Adoremus, Society for the Renewal of the Sacred Liturgy
Online Edition - June 2004
Vol. X No. 4
News and Views
Debunking Myths: Vatican Liturgical Dance Rivals "Cats"? -- Georgetown: Crucifix Must Stay, Muslim Chaplain says -- Consultation on Catechism Compendium Completed -- New School in Venice Links East and West
There is a "mythology" in the public perception of the Vatican, said John Allen, Vatican correspondent for the National Catholic Reporter, in a Marquette University talk on April 14.
Among the five "myths" Allen listed that result from "lazy popular journalism", is the "myth of singlemindedness", Milwaukee Catholic Herald writer Candy Czernicki reported in a front page story published April 22:
"According to Allen, 'people will write sentences that begin "the Vatican thinks -- the Vatican hopes". The forms have a shorthand meaning, but (the Vatican actually) is a complex bureaucracy in which people have different ideas. Only from afar does the Vatican look like the Stepford Wives (dressing alike, thinking alike, acting alike).... It's not an organization, it's a bureaucracy, rarely of one mind'", Miss Czernicki reported.
Mr. Allen gave as an example the tensions between the Congregation for Divine Worship and the Office of Liturgical Celebration for the Supreme Pontiff regarding liturgical dance: "The Congregation of Divine Worship is much more conservative, sober, Romanesque", said Mr. Allen. "The Office of Liturgical Celebration doesn't buy that at all. Their liturgies are more modern, dynamic, expressive". He joked that the liturgical office staff "try to set a record for how many liturgical rules they can break in one papal Mass. These things usually have dance numbers that rival 'Cats'".
"The Vatican is full of smart, strong-willed people. It has a unique world view that workers tend to assume, yet there is a surprising degree of diversity", said Mr. Allen.
Source: Milwaukee Catholic Herald "U.S. journalist debunks myths about Vatican" www.chnonline.org
"I am convinced that the cross is an important religious symbol for all people", said Imam Yahya Hendi, the Islamic chaplain at Georgetown University in Washington, DC. "And I would object to the cross being removed from classrooms".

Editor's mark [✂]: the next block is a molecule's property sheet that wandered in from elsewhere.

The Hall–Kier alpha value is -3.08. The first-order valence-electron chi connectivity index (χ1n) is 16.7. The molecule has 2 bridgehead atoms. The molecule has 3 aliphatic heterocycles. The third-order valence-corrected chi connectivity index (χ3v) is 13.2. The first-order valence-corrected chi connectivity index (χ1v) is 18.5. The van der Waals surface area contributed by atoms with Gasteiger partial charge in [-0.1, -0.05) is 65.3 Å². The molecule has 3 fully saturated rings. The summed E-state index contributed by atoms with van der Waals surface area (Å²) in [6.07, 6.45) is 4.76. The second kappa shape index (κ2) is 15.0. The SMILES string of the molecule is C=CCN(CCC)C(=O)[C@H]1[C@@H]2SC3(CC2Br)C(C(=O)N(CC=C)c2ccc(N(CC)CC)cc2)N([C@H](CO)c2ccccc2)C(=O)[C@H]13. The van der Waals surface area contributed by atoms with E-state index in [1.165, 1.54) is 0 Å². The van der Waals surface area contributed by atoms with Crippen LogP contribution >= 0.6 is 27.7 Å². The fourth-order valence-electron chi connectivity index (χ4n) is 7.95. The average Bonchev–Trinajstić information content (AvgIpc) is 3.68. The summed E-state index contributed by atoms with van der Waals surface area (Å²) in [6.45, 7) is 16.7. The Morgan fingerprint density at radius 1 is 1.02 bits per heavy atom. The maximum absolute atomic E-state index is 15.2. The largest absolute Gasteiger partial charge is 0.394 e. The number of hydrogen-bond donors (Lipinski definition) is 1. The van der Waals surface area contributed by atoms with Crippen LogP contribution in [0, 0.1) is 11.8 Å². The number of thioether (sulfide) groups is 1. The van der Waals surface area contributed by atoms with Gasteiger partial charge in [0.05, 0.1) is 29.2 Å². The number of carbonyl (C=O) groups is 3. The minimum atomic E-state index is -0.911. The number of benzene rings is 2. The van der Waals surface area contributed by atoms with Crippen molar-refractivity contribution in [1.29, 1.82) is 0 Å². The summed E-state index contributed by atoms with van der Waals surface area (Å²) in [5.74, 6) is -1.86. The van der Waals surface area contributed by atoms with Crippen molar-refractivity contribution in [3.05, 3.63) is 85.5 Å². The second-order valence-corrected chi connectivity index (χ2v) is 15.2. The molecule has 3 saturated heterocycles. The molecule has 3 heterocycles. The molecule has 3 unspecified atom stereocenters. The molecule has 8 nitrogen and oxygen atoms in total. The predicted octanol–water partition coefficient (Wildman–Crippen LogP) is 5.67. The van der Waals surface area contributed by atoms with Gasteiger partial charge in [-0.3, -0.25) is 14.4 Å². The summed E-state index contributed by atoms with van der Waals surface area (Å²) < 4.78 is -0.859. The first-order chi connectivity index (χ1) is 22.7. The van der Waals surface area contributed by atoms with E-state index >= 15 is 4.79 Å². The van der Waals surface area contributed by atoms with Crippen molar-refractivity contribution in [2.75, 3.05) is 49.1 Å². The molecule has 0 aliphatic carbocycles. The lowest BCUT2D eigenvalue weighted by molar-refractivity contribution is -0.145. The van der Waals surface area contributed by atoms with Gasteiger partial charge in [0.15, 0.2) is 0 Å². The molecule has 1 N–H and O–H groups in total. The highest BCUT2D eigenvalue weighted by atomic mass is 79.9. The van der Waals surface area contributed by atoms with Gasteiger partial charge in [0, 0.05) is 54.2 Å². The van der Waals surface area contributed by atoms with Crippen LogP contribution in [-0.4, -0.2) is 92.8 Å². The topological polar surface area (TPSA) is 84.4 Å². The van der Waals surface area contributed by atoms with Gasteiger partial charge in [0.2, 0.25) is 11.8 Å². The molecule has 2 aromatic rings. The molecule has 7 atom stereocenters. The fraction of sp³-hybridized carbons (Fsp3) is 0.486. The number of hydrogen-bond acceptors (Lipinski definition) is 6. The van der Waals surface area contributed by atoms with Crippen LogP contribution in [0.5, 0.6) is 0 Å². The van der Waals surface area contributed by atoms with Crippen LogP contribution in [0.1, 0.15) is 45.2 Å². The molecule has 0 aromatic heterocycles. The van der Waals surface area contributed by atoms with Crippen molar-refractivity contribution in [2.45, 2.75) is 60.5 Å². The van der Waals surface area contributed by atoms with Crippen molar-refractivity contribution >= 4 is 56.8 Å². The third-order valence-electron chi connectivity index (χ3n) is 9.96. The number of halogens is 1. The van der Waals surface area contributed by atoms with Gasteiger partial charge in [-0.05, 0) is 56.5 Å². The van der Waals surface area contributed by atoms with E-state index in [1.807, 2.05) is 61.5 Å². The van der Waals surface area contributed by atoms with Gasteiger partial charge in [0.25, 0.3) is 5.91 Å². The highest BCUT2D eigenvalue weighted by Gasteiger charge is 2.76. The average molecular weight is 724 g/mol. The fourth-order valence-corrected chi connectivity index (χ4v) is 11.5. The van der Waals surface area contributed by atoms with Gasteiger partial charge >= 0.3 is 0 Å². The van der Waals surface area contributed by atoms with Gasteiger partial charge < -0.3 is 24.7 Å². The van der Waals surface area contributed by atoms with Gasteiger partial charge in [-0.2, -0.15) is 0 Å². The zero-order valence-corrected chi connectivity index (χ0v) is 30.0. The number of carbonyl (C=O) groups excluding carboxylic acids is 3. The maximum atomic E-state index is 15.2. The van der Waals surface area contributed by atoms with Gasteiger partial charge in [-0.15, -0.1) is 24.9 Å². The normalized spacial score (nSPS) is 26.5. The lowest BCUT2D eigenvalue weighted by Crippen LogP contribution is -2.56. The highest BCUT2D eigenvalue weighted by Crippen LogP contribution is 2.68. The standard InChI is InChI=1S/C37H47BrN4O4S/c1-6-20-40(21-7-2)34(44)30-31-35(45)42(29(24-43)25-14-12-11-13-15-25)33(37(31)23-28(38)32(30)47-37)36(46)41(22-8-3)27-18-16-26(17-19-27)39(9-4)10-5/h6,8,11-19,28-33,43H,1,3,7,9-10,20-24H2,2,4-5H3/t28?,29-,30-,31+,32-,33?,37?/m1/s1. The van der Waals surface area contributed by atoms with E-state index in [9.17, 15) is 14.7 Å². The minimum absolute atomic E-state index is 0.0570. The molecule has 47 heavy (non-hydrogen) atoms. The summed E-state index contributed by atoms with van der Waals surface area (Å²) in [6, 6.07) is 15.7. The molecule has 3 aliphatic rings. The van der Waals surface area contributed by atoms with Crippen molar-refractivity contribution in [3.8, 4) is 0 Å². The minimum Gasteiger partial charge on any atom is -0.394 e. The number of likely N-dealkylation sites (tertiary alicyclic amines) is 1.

Speaking at a conference on campus religious life, Imam Hendi said that as a Muslim he had "no difficulty in working in a classroom where there is a cross". He added: "In fact, I am ready to put up a fight to make sure the cross stays in place!"
Georgetown, the first Catholic university in the US, is also the first Catholic university to hire a full-time Muslim chaplain.
Readers will recall that at Georgetown between the years 1996 and 1999, students of numerous different creeds, ethnicities and backgrounds came together in support of placing crucifixes in Georgetown's classrooms as a way to reaffirm the Catholic identity of the Jesuit university. Most classrooms lacked crucifixes in 1996.
The effort was led by the Georgetown University Committee for Crucifixes in the Classroom. This student committee had received support from non-Christian students and faculty members as well.
"The crucifix reminds us of the idea of suffering and how we can come to God through suffering. We should have crucifixes in the classrooms", said Rabbi Harold White.
Muslim Professor Maysam al-Faruqi said, "If having a crucifix in every classroom will help Catholics strengthen their faith, then we should have two in each classroom, not just one".
The students -- who also gained the support of Cardinal James Hickey and the late Cardinal John O'Connor in their argument with the university administration -- eventually prevailed, and in 1999, crucifixes were in all Georgetown classrooms.
Sources: CWNews May 6; Georgetown U Knights of Columbus web site